A quick looking at the current MMORPG.com reader-voted top ten list reveals the scope of the new laws, in that with the possible exception of Everquest II, they all feature PvP in some manner, and even in EQ2, the upcoming expansion monster fighting arenas could be deemed unsuitable for Chinese minors. Even the famously simplistic and child-friendly Yohoho! Puzzle Pirates is a no-no, involving Tetris-style duel sword-fighting in which it is possible to win money and items from the loser. The fact that in most games, the PvP is consensual isn’t the point; the problem seems to be that it is there at all. Almost without exception, the entire crop of current MMO games is now off-limits to Chinese minors.

How then do game developers resolve this dilemma? Remove PvP altogether? For some titles this might work; Everquest II for example, would hardly be touched. World of Warcraft and Star Wars: Galaxies would still function fairly well, although both would lose a significant parts of their gameplay in the process. Eve Online and Guild Wars might fare worse as PvP makes up large parts of the core gameplay, and it’s questionable whether what was left could stand alone as a game at all. Planetside would vanish altogether.

Extreme measures, but the devil is likely to be in the detail, with the critical phrase ‘increase the power of their own online game characters by killing other players’. A matter for legal experts, but surely if it can be proven that you in no way ‘gain power’, by killing other characters, would that then be suitable? On that basis, the legislation seems not to affect a rousing eight-player game of Battlefield 2 or Counterstrike in the slightest. So which is the worst case, a game in which you get nothing for winning in PvP, a game with no PvP at all, or a game with risk-based PvP, but which you aren’t allowed to play?

What this will all mean in real terms, for the Chinese online gamer, is hard to say. Certainly in the short term, the only real impact will be in the internet cafes and other public internet connections; enforcement of this kind of law will be difficult at best for the home user, and already, some anonymous game operators have stated that they don’t want to comply with the new laws, and may even ignore them totally.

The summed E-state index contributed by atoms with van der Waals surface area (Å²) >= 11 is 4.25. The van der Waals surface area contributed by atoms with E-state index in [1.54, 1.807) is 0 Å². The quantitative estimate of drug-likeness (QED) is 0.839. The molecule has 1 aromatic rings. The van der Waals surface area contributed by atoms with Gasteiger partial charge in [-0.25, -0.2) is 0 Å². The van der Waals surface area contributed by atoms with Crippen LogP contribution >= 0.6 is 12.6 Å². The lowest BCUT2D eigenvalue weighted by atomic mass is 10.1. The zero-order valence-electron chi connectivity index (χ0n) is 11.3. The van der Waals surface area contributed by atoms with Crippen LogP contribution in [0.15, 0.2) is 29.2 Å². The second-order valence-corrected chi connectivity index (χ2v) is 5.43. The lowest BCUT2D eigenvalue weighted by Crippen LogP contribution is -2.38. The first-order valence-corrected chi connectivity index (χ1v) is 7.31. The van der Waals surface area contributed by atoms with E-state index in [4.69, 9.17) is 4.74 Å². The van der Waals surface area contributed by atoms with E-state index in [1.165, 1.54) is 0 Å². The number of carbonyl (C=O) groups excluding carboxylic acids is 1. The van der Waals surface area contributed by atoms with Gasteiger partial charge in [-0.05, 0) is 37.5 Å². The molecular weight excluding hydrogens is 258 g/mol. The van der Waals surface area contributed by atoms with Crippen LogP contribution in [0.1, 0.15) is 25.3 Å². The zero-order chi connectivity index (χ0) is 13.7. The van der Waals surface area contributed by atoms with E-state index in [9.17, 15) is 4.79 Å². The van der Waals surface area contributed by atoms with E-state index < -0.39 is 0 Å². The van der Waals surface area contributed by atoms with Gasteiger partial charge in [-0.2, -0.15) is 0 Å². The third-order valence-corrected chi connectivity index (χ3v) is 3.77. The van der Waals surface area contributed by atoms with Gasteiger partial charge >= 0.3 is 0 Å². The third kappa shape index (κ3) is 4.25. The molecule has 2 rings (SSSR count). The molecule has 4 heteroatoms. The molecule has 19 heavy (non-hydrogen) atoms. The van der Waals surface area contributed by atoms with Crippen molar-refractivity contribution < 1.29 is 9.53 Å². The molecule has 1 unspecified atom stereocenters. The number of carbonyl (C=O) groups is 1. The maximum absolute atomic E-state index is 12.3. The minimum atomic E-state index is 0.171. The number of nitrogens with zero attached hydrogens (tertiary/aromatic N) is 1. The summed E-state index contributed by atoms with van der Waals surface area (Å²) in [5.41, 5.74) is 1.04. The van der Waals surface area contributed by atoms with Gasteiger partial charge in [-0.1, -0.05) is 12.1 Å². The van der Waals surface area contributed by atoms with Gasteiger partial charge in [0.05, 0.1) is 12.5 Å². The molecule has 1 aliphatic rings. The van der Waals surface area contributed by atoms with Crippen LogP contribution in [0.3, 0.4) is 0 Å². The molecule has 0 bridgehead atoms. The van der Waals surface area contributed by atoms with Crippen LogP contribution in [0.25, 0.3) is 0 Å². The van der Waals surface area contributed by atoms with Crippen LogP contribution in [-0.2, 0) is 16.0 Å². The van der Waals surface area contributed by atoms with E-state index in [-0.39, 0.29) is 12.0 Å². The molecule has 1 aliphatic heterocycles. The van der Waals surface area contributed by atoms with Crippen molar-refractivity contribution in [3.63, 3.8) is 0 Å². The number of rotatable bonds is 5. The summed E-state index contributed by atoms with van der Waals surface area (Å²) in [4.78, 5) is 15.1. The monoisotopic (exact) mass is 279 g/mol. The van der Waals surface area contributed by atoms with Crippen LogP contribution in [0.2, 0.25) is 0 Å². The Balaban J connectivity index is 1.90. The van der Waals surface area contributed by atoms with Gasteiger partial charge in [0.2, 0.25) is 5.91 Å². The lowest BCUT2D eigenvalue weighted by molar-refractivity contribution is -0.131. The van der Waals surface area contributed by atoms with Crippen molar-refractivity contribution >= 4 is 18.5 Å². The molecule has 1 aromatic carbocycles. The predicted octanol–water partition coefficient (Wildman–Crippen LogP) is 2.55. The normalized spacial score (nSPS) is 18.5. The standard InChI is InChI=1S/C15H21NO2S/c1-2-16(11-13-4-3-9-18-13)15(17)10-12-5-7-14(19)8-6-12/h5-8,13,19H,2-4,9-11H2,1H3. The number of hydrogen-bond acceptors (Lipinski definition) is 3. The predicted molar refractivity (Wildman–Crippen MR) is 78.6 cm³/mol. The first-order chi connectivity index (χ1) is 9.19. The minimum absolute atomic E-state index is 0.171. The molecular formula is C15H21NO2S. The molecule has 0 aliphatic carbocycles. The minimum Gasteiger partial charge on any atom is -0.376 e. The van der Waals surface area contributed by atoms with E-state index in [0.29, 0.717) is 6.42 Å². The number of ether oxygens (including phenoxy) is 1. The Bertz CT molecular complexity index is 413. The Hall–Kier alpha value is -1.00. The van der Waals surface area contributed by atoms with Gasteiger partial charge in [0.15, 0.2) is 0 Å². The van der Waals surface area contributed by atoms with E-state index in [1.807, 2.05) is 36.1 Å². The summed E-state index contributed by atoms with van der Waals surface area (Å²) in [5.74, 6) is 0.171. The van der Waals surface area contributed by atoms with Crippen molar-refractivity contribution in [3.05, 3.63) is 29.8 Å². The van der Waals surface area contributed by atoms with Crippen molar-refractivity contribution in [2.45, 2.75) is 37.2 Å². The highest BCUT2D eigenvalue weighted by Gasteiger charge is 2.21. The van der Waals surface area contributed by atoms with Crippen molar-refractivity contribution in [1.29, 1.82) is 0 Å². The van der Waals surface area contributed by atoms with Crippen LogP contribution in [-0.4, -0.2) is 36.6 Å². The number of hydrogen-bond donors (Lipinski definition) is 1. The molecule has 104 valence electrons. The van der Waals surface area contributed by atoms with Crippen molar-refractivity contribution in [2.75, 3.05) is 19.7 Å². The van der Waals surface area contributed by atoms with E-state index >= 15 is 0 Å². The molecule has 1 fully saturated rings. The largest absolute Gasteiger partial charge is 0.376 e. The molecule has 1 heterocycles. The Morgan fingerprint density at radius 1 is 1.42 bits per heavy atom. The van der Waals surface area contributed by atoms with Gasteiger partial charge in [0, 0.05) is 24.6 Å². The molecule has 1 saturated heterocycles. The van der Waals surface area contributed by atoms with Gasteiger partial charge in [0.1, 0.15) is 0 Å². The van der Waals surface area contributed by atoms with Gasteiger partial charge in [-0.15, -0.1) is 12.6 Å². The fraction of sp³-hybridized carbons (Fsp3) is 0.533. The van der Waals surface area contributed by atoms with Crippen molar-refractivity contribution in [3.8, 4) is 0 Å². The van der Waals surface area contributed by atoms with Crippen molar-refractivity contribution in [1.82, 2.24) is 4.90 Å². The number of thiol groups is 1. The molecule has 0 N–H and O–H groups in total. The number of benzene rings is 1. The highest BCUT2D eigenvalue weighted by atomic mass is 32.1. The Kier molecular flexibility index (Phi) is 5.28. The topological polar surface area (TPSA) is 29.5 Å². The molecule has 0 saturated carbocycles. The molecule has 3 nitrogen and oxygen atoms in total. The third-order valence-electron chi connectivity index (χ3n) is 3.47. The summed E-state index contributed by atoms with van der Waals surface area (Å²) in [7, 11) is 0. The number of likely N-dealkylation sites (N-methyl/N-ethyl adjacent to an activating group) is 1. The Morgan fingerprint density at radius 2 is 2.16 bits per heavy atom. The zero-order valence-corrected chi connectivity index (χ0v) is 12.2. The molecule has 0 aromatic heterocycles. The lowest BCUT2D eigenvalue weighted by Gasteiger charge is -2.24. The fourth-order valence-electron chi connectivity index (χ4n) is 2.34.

How far the Ministry are prepared to go to protect China’s children remains to be seen, but Liu Shifa seems determined:

“The MOC's Liu also said that implementation of the new policy would pose many challenges, but said that the MOC and the MII were now drafting compulsory industrial standards to ensure enforcement of the new regulation.”

In other words, any enforcement of these laws is likely to, in time, be programmed in to the games themselves, at the server end, if they are to be allowed in China at all.

As China’s campaign to clean up the internet gathers pace, making their part of the online world a safer place and setting precedents as it goes, the eyes of the world will be watching with interest, as it could be the West next.

On the face of it, a far fetched notion; that PvP could be banned worldwide, but rarely does a month go by without a computer game being linked with some real life criminal incident in the US, or Europe. Certainly a centralized mandate forbidding an online game is not something that can happen outside China, but a similar effect can be achieved in more subtle ways.

Recent high profile controversy over a hidden and quite graphic ‘sex minigame’ hidden within the release version of Grand Theft Auto: San Andreas and ended up earning the game a revised ESRB rating of ‘AO’, Adults-Only, which is widely regarded as a kiss of death for sales; as many stores simply won’t stock games with that rating at all.

Rockstar felt that commercially, this was such a major issue, that they are going to the trouble of recoding, and remastering the game and will be re-releasing it in Q4 2005, purely so the all-important ‘M’ rating can be regained. As it is, this one single incident forced Take Two Interactive to lower its fiscal year projections, and had cost shareholders a loss of 6.72% by the time the news had settled, but presumably, simply accepting the ‘AO’ rating would cost the company far more in the longer term.

Our own gaming habits may not be subject to central authority approval in the same way as China, but we’re probably a lot less free to play what we want, as we’d like to think. Could MMORPG games ever attract an ‘M’, or even ‘AO’ rating in the West, simply for having PvP content? Who decides, and on what basis?

The real decisions are unlikely to rest with the people who play online games.